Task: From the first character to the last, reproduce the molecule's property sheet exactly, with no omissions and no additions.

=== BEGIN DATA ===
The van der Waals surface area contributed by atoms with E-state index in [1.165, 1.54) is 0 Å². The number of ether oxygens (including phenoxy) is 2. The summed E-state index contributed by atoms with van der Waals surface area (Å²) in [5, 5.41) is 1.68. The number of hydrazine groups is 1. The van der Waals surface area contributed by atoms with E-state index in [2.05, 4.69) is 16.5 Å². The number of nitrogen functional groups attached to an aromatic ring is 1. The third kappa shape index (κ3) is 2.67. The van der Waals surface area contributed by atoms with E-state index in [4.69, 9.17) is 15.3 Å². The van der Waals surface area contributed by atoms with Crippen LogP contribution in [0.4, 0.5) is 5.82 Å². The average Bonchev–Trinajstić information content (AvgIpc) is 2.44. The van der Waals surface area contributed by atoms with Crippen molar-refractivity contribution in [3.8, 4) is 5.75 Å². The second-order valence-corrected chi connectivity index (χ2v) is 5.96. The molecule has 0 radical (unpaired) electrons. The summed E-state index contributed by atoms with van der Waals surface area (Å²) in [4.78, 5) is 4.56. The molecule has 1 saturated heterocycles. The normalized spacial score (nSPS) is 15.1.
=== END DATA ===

The van der Waals surface area contributed by atoms with E-state index in [1.165, 1.54) is 0 Å². The number of ether oxygens (including phenoxy) is 2. The summed E-state index contributed by atoms with van der Waals surface area (Å²) in [5, 5.41) is 1.68. The number of hydrazine groups is 1. The van der Waals surface area contributed by atoms with E-state index in [2.05, 4.69) is 16.5 Å². The number of nitrogen functional groups attached to an aromatic ring is 1. The third kappa shape index (κ3) is 2.67. The van der Waals surface area contributed by atoms with E-state index in [4.69, 9.17) is 15.3 Å². The van der Waals surface area contributed by atoms with Crippen LogP contribution in [0.4, 0.5) is 5.82 Å². The average Bonchev–Trinajstić information content (AvgIpc) is 2.44. The van der Waals surface area contributed by atoms with Crippen molar-refractivity contribution in [3.8, 4) is 5.75 Å². The second-order valence-corrected chi connectivity index (χ2v) is 5.96. The molecule has 0 radical (unpaired) electrons. The summed E-state index contributed by atoms with van der Waals surface area (Å²) in [4.78, 5) is 4.56. The molecule has 1 saturated heterocycles. The normalized spacial score (nSPS) is 15.1.